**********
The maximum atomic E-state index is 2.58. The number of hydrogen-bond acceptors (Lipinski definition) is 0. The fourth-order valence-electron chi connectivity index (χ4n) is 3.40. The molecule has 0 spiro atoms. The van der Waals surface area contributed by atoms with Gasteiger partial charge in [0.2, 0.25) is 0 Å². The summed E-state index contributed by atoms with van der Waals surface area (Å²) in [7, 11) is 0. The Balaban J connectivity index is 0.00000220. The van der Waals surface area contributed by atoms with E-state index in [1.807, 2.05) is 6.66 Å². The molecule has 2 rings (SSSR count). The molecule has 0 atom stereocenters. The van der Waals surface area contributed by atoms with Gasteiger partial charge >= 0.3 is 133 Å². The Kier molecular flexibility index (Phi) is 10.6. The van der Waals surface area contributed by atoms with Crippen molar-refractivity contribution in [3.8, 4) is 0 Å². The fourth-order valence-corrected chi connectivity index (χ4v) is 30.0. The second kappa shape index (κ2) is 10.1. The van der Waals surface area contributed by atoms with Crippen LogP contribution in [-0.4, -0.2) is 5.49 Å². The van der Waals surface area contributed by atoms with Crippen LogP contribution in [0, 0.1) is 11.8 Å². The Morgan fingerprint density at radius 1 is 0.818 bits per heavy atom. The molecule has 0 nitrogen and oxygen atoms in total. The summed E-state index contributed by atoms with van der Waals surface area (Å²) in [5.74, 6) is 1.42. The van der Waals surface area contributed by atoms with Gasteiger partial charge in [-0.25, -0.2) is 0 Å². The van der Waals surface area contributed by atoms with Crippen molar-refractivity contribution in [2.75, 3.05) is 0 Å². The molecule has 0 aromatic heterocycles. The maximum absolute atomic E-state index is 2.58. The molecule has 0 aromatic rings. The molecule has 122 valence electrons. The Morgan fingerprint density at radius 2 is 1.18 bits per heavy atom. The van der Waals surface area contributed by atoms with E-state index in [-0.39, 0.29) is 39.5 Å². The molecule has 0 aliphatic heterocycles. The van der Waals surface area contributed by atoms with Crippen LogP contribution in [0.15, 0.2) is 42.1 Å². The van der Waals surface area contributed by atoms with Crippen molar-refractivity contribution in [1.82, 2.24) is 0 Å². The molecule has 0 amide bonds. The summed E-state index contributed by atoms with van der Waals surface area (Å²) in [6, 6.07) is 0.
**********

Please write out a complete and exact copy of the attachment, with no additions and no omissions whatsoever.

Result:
The maximum atomic E-state index is 2.58. The number of hydrogen-bond acceptors (Lipinski definition) is 0. The fourth-order valence-electron chi connectivity index (χ4n) is 3.40. The molecule has 0 spiro atoms. The van der Waals surface area contributed by atoms with Gasteiger partial charge in [0.2, 0.25) is 0 Å². The summed E-state index contributed by atoms with van der Waals surface area (Å²) in [7, 11) is 0. The Balaban J connectivity index is 0.00000220. The van der Waals surface area contributed by atoms with E-state index in [1.807, 2.05) is 6.66 Å². The molecule has 2 rings (SSSR count). The molecule has 0 atom stereocenters. The van der Waals surface area contributed by atoms with Gasteiger partial charge >= 0.3 is 133 Å². The Kier molecular flexibility index (Phi) is 10.6. The van der Waals surface area contributed by atoms with Crippen molar-refractivity contribution in [3.8, 4) is 0 Å². The fourth-order valence-corrected chi connectivity index (χ4v) is 30.0. The second kappa shape index (κ2) is 10.1. The van der Waals surface area contributed by atoms with Crippen LogP contribution in [-0.4, -0.2) is 5.49 Å². The van der Waals surface area contributed by atoms with Crippen LogP contribution in [0, 0.1) is 11.8 Å². The Morgan fingerprint density at radius 1 is 0.818 bits per heavy atom. The molecule has 0 nitrogen and oxygen atoms in total. The summed E-state index contributed by atoms with van der Waals surface area (Å²) in [5.74, 6) is 1.42. The van der Waals surface area contributed by atoms with Gasteiger partial charge in [-0.25, -0.2) is 0 Å². The van der Waals surface area contributed by atoms with Crippen molar-refractivity contribution in [2.75, 3.05) is 0 Å². The molecule has 0 aromatic heterocycles. The maximum absolute atomic E-state index is 2.58. The molecule has 0 aromatic rings. The molecule has 122 valence electrons. The Morgan fingerprint density at radius 2 is 1.18 bits per heavy atom. The van der Waals surface area contributed by atoms with E-state index in [-0.39, 0.29) is 39.5 Å². The molecule has 0 aliphatic heterocycles. The van der Waals surface area contributed by atoms with Crippen LogP contribution in [0.15, 0.2) is 42.1 Å². The van der Waals surface area contributed by atoms with Crippen molar-refractivity contribution in [1.82, 2.24) is 0 Å². The molecule has 0 amide bonds. The summed E-state index contributed by atoms with van der Waals surface area (Å²) in [6, 6.07) is 0.